Seniors pray for end to Metro Transit strike
Senior citizens at a Halifax manor say they feel like they're in jail as the Metro Transit strike stretches into its second week.
Sandy Brine, who lives at the Samuel Prince Manor on Novalea Drive, is one of approximately 55,000 commuters who have been left without bus or ferry service since more than 700 transit workers walked off the job on Feb. 2.
"It's depressing," she told CBC News on Monday.
"I feel like I'm in jail, can't get out, can't see my friends that I see in the bus, see in the mall."
Metro Transit managers and negotiators for the Amalgamated Transit Union have not been back to the bargaining table since Feb. 9.
That's something Alma Marsman is hoping will change, soon.
"They even prayed in church yesterday for the buses to come back," she told CBC News.
"I'm not a person to sit down and not go nowhere and I'm getting on the computer. That's not good."
The seniors say the strike is especially painful after they campaigned to save the bus route that services their manor a couple of years ago.
Halifax regional council had considered axing the route, known as Manors or No. 3, but changed their minds after senior citizens convinced them the bus provided a vital link to their community.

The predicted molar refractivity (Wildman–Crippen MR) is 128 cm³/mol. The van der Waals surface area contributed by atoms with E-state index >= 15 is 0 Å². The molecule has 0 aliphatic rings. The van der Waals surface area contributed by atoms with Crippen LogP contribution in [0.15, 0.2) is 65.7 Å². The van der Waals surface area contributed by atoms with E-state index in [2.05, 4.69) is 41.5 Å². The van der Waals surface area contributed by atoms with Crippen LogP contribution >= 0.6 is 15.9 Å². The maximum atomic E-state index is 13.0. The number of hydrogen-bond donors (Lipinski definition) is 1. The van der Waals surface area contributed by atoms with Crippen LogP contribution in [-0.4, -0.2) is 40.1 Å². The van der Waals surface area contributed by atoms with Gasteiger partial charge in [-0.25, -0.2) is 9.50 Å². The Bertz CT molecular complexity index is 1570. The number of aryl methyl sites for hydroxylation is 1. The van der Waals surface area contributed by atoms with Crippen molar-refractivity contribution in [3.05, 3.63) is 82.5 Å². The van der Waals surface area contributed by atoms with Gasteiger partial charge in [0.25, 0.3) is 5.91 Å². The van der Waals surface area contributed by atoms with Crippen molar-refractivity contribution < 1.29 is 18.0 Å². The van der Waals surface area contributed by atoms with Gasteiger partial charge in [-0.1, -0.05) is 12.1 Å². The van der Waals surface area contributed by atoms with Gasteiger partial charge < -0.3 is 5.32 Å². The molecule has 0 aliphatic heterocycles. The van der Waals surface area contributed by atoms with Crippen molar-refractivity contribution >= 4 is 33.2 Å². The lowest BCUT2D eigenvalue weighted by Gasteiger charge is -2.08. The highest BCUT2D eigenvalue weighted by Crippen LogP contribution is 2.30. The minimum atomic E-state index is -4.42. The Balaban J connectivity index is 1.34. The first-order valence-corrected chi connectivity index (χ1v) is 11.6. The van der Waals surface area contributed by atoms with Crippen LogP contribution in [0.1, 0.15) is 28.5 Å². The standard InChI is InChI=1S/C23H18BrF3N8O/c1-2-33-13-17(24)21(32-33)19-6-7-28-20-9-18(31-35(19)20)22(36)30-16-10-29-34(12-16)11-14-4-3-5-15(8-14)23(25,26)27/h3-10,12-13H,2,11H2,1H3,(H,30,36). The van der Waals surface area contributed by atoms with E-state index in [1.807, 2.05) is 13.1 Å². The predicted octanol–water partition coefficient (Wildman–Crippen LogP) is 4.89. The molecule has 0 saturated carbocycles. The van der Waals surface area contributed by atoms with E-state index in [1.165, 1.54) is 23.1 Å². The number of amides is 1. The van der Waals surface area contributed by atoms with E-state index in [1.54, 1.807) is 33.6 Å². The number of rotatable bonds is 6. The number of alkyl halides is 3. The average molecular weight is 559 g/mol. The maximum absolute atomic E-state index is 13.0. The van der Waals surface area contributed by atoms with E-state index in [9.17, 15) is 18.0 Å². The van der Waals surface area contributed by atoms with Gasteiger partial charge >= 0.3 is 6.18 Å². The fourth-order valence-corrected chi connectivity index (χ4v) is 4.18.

Joan Richardson said she used to take the bus every day, just outside her door at Samuel Prince Manor.
"I really miss the bus. I had an appointment for the doctor's today — I couldn't go because I couldn't take no cab," she said.
"I'm praying every night that the bus strike will be over soon, before I go nuts."
Carpooling service at Mic Mac Mall
Meanwhile, businesses around the Halifax Regional Municipality are finding ways to help their employees get to work during the transit strike.
Mic Mac Mall in Dartmouth has started a carpool directory for people who don't live close to the mall and are feeling the strain of the strike.
"We've had a lot of passengers come down but we're hoping that more drivers will participate in the upcoming month, especially if this transit strike continues," said Rebecca Logan, the director of marketing at the mall.
"I think a lot of them are having a hard time making their shifts and since we're open from 9:30 a.m. to 9 p.m., there's definitely been an impact here."
Logan said some workers who travel from Halifax are sharing cabs.